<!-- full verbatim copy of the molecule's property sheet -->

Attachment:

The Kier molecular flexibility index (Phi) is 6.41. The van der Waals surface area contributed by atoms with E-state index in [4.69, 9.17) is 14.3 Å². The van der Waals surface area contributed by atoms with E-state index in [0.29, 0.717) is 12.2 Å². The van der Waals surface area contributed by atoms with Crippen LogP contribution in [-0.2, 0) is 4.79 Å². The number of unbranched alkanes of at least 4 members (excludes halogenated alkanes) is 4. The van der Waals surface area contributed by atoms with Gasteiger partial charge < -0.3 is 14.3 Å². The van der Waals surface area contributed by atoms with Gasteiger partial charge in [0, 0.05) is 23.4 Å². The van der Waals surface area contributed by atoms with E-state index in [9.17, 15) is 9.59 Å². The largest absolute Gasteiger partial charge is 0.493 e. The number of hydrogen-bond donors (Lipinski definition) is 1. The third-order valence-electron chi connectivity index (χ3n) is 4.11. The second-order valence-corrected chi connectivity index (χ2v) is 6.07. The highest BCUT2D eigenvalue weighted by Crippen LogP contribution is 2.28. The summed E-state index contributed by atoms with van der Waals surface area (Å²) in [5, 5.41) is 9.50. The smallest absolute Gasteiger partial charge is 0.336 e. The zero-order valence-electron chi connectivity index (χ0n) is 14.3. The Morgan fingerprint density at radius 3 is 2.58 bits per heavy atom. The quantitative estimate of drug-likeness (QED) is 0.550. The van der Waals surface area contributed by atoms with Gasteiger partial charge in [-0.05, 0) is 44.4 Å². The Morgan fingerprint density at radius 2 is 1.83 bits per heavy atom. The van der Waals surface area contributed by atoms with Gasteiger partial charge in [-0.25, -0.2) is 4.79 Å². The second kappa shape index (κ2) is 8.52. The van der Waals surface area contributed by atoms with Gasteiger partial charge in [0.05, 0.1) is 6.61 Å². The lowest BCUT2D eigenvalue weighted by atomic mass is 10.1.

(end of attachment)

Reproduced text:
The Kier molecular flexibility index (Phi) is 6.41. The van der Waals surface area contributed by atoms with E-state index in [4.69, 9.17) is 14.3 Å². The van der Waals surface area contributed by atoms with E-state index in [0.29, 0.717) is 12.2 Å². The van der Waals surface area contributed by atoms with Crippen LogP contribution in [-0.2, 0) is 4.79 Å². The number of unbranched alkanes of at least 4 members (excludes halogenated alkanes) is 4. The van der Waals surface area contributed by atoms with Gasteiger partial charge < -0.3 is 14.3 Å². The van der Waals surface area contributed by atoms with Gasteiger partial charge in [0, 0.05) is 23.4 Å². The van der Waals surface area contributed by atoms with E-state index in [9.17, 15) is 9.59 Å². The largest absolute Gasteiger partial charge is 0.493 e. The number of hydrogen-bond donors (Lipinski definition) is 1. The third-order valence-electron chi connectivity index (χ3n) is 4.11. The second-order valence-corrected chi connectivity index (χ2v) is 6.07. The highest BCUT2D eigenvalue weighted by Crippen LogP contribution is 2.28. The summed E-state index contributed by atoms with van der Waals surface area (Å²) in [5, 5.41) is 9.50. The smallest absolute Gasteiger partial charge is 0.336 e. The zero-order valence-electron chi connectivity index (χ0n) is 14.3. The Morgan fingerprint density at radius 3 is 2.58 bits per heavy atom. The quantitative estimate of drug-likeness (QED) is 0.550. The van der Waals surface area contributed by atoms with Gasteiger partial charge in [-0.05, 0) is 44.4 Å². The Morgan fingerprint density at radius 2 is 1.83 bits per heavy atom. The van der Waals surface area contributed by atoms with Gasteiger partial charge in [-0.25, -0.2) is 4.79 Å². The second kappa shape index (κ2) is 8.52. The van der Waals surface area contributed by atoms with Gasteiger partial charge in [0.05, 0.1) is 6.61 Å². The lowest BCUT2D eigenvalue weighted by atomic mass is 10.1.